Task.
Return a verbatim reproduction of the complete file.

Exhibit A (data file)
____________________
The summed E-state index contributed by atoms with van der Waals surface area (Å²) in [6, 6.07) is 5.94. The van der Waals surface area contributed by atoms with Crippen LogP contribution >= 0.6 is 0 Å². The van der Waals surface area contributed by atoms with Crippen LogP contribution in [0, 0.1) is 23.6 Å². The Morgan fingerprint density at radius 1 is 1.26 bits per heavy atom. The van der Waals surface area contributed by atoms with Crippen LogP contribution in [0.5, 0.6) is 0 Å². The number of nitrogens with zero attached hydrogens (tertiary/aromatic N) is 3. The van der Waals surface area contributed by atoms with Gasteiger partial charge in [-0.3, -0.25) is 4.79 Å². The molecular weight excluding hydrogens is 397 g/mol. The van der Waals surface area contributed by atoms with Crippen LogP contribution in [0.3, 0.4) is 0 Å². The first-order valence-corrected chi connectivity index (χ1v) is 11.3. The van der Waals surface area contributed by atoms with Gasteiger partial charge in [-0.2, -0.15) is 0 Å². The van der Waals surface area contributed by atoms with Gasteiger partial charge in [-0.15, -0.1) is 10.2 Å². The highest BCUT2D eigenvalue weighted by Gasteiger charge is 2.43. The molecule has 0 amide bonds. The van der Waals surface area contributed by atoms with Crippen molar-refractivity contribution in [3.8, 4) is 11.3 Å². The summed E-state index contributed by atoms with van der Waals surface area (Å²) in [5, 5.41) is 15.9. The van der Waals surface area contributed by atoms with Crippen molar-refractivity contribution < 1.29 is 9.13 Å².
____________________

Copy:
The summed E-state index contributed by atoms with van der Waals surface area (Å²) in [6, 6.07) is 5.94. The van der Waals surface area contributed by atoms with Crippen LogP contribution >= 0.6 is 0 Å². The van der Waals surface area contributed by atoms with Crippen LogP contribution in [0, 0.1) is 23.6 Å². The Morgan fingerprint density at radius 1 is 1.26 bits per heavy atom. The van der Waals surface area contributed by atoms with Crippen LogP contribution in [0.5, 0.6) is 0 Å². The number of nitrogens with zero attached hydrogens (tertiary/aromatic N) is 3. The van der Waals surface area contributed by atoms with Gasteiger partial charge in [-0.3, -0.25) is 4.79 Å². The molecular weight excluding hydrogens is 397 g/mol. The van der Waals surface area contributed by atoms with Crippen LogP contribution in [0.3, 0.4) is 0 Å². The first-order valence-corrected chi connectivity index (χ1v) is 11.3. The van der Waals surface area contributed by atoms with Gasteiger partial charge in [-0.2, -0.15) is 0 Å². The van der Waals surface area contributed by atoms with Gasteiger partial charge in [-0.15, -0.1) is 10.2 Å². The highest BCUT2D eigenvalue weighted by Gasteiger charge is 2.43. The molecule has 0 amide bonds. The van der Waals surface area contributed by atoms with Crippen molar-refractivity contribution in [3.8, 4) is 11.3 Å². The summed E-state index contributed by atoms with van der Waals surface area (Å²) in [5, 5.41) is 15.9. The van der Waals surface area contributed by atoms with Crippen molar-refractivity contribution < 1.29 is 9.13 Å².